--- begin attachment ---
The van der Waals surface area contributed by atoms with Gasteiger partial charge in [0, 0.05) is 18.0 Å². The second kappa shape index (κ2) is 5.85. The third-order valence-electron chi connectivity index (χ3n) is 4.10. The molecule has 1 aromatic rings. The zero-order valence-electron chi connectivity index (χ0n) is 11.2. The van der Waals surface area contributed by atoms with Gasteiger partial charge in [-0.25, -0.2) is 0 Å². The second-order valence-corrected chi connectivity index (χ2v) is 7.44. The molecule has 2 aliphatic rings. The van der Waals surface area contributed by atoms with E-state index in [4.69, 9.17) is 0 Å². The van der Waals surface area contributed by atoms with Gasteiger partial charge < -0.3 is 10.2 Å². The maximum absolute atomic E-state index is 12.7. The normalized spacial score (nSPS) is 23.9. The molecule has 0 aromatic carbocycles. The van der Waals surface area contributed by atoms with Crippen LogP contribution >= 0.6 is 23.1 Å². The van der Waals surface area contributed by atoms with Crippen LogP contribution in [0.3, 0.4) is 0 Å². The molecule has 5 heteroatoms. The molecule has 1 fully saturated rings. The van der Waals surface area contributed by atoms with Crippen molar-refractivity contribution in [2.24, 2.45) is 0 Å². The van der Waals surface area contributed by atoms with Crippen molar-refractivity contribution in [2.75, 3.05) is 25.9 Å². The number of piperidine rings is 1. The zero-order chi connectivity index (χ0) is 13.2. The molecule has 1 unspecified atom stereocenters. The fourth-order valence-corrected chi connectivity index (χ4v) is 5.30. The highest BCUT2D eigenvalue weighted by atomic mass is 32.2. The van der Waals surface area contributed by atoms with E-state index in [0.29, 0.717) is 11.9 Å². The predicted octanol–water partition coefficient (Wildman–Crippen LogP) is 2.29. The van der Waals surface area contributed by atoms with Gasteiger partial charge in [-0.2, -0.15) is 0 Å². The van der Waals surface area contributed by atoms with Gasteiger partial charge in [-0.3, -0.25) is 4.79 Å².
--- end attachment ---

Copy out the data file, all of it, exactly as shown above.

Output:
The van der Waals surface area contributed by atoms with Gasteiger partial charge in [0, 0.05) is 18.0 Å². The second kappa shape index (κ2) is 5.85. The third-order valence-electron chi connectivity index (χ3n) is 4.10. The molecule has 1 aromatic rings. The zero-order valence-electron chi connectivity index (χ0n) is 11.2. The van der Waals surface area contributed by atoms with Gasteiger partial charge in [-0.25, -0.2) is 0 Å². The second-order valence-corrected chi connectivity index (χ2v) is 7.44. The molecule has 2 aliphatic rings. The van der Waals surface area contributed by atoms with E-state index in [4.69, 9.17) is 0 Å². The van der Waals surface area contributed by atoms with Gasteiger partial charge < -0.3 is 10.2 Å². The maximum absolute atomic E-state index is 12.7. The normalized spacial score (nSPS) is 23.9. The molecule has 0 aromatic carbocycles. The van der Waals surface area contributed by atoms with Crippen LogP contribution >= 0.6 is 23.1 Å². The van der Waals surface area contributed by atoms with Crippen LogP contribution in [0.3, 0.4) is 0 Å². The molecule has 5 heteroatoms. The molecule has 1 fully saturated rings. The van der Waals surface area contributed by atoms with Crippen molar-refractivity contribution in [2.24, 2.45) is 0 Å². The van der Waals surface area contributed by atoms with Crippen molar-refractivity contribution in [2.75, 3.05) is 25.9 Å². The number of piperidine rings is 1. The zero-order chi connectivity index (χ0) is 13.2. The molecule has 1 unspecified atom stereocenters. The fourth-order valence-corrected chi connectivity index (χ4v) is 5.30. The highest BCUT2D eigenvalue weighted by atomic mass is 32.2. The van der Waals surface area contributed by atoms with E-state index in [0.29, 0.717) is 11.9 Å². The predicted octanol–water partition coefficient (Wildman–Crippen LogP) is 2.29. The van der Waals surface area contributed by atoms with Gasteiger partial charge in [-0.2, -0.15) is 0 Å². The van der Waals surface area contributed by atoms with Gasteiger partial charge in [-0.3, -0.25) is 4.79 Å².